Pour the mixture into the prepared tin and leave until completely cool. Slice the caramel into squares and wrap individually in cellophane or parchment paper. They will easily keep for up to a month in a sealed container in the fridge.

























    Update 22/9/17 – recipe for a 8″ x 8″ pan to give a good even depth for dipping. Also cut in to 25mm x 25mm squares so this recipes gives 64.

    155g chocolate
    125ml double cream
    125g creme fraiche
    250g caster sugar
    95ml water
    185g liquid glucose
    30g salted butter
    1 teaspoon sea salt, ground in pestle and mortar

    These won first prize in the Wigginton Show this year!

  4. Spice 11 – Caraway – Sauerkraut

    June 2, 2015 by sarah

    I’m experiencing a bit of writer’s block. I have a folder full of recipes and photos to share . . . but I can’t think of anything to say other than: they are all delicious. And of course they are delicious or I wouldn’t share them with you. The problem is that the more recipes and photos I pile up here and the more I tell myself I need to get writing, the harder it seems to get down to it. Surely there is an end in sight though? The past week of writer’s block will surely translate to a very prolific week of words now? Well, we’ll see. I also keep being distracted by the thought of the patisserie in Paris. I think I need to find a ‘how to’ patisserie course.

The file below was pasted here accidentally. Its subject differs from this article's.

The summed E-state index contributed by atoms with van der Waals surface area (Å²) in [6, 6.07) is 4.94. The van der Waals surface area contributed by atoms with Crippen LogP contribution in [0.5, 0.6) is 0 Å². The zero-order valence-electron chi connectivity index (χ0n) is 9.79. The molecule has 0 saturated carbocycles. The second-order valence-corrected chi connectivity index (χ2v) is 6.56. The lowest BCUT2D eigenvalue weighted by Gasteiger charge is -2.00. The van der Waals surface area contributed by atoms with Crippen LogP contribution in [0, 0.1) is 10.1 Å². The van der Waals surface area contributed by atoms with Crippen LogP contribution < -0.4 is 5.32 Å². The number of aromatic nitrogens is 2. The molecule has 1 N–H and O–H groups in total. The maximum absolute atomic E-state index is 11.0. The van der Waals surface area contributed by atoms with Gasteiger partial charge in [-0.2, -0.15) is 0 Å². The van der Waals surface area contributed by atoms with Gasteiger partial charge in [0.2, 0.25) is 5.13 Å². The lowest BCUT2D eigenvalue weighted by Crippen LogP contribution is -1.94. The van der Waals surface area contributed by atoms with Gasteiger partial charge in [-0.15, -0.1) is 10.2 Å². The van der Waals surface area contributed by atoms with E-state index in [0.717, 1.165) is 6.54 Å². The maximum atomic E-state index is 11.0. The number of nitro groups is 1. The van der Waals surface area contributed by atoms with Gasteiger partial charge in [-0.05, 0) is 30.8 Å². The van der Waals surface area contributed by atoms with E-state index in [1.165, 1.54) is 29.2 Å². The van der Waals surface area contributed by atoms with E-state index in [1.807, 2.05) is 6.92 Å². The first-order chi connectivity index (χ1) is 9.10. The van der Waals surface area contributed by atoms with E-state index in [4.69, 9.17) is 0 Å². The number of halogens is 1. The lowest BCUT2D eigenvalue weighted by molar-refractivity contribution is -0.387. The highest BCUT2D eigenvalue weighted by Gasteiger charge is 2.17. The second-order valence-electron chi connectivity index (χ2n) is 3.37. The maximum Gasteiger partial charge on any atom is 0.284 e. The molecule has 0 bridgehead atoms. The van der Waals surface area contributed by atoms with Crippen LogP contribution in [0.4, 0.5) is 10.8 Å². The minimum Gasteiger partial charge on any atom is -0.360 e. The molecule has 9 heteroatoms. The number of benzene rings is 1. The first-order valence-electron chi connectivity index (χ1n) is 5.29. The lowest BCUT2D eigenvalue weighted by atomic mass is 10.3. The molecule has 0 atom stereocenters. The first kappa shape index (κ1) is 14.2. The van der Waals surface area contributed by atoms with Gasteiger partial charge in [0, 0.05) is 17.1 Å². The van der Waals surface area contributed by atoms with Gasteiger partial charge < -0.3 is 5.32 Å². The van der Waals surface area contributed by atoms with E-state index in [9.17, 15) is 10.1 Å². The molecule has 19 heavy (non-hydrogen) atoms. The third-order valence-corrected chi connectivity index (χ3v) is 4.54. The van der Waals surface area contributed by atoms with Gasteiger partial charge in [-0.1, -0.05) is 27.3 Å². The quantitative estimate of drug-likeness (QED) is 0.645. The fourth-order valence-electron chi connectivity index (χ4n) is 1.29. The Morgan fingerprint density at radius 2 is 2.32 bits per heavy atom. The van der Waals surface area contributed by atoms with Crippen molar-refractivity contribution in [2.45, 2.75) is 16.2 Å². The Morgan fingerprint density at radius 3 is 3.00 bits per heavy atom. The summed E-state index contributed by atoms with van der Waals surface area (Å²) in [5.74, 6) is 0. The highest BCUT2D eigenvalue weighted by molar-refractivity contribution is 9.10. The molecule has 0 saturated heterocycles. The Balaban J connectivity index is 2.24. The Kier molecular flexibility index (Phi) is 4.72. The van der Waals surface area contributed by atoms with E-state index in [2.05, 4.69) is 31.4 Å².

Perhaps it is because my next spice is not really doing anything for me. Caraway has a pungent anise-like flavour and aroma, which is one group of tastes and smell I don’t get on with. Probably how it gets its alternaltive name of meridian fennel or Persian cumin. The seeds are actually fruits and are a member of the carrot family (thank you wikipedia). It is used extensively in Indian rice dishes and European rye breads, plus British seedy cake. The dish I came across in which I actually mildly liked its flavour was sauerkraut that I had a couple of years ago in Berlin. The recipes for making sauerkraut did not look hard, and indeed it was not difficult to make. The sharp-sour taste works well with pork and fish dishes.

    This recipe is from The Kitchn, altered by adding a  tablespoon of caraway seeds mixed with the cabbage. You can also try adding juniper berried too; lightly crush them first.


    You need a large, or couple of, jars with wide necks. Probably the type you buy sauerkraut in from the supermarket. I used a couple of these jars from Ikea (they are like kilner jars) and they worked great too. The trick is making sure there is enough liquid to submerge the cabbage and to keep the cabbage submerged while it is fermenting.

    1 medium head of white cabbage
    1 and 1/2 tablespoons of table salt
    1 tablespoon caraway seeds

    1. Clean everything. You want good bacteria to ferment your cabbage so sterilise everything with boiling water.